Originally Posted by bigvaL
That is very wrong. The connection most certainly DOES allow for a different overclock. There's a reason why DDR2 has more pins. The extra pins allow for a more stable connection to the motherboard. If the RAM is soldered directly to the board, I wouldn't be surprised if the performance was better. Every little connection in an electrical component degrades the signal. The power on modular power supplies has been under fire because the modular connection adds the same resistance of about 2.5 feet of wire. Same thing applies here.
I don't know if I'd buy it.. but only because the upgrade path is pretty much closed.
The reason DDR2 has more pins is for extra stablity? Wrong. Here's why...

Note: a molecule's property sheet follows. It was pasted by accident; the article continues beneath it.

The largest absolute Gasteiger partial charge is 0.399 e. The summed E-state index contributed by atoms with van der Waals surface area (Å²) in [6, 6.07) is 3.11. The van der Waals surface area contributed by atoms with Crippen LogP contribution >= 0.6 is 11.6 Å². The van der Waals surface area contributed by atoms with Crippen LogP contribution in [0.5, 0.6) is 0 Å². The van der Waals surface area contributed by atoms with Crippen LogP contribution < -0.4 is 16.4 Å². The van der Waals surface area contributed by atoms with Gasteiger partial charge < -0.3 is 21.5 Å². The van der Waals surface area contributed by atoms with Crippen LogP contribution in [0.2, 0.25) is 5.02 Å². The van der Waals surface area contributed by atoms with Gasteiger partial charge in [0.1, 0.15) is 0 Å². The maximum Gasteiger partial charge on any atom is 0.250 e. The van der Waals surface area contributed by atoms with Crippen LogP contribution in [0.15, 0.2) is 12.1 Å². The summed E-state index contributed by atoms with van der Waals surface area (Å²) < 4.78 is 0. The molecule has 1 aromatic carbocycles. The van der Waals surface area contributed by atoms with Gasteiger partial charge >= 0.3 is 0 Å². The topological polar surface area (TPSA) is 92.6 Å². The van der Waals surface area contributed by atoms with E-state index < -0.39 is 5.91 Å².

1) DDR3 still has the same number of pins. Why didn't they increase pins since it is for stability?
2) Why didn't they design it with 300 pins or 400 pins? PCB manufactoring can easily do it.
The reason that DDR2 has more pins is becase the data bus required it. It has nothing to do with stability.
Every little connection increases resistence. Go research the resistence of 2.5ft of wire a bit further. It barely affects anything especially at low currents and voltages. Also, memory is digital. As long as the signal is above a certain threshold, it is either 0 or 1. The cause of memory overclocking failure is electromigration within the modules. This has nothing to do with the motherboard/memory PCB interface connection.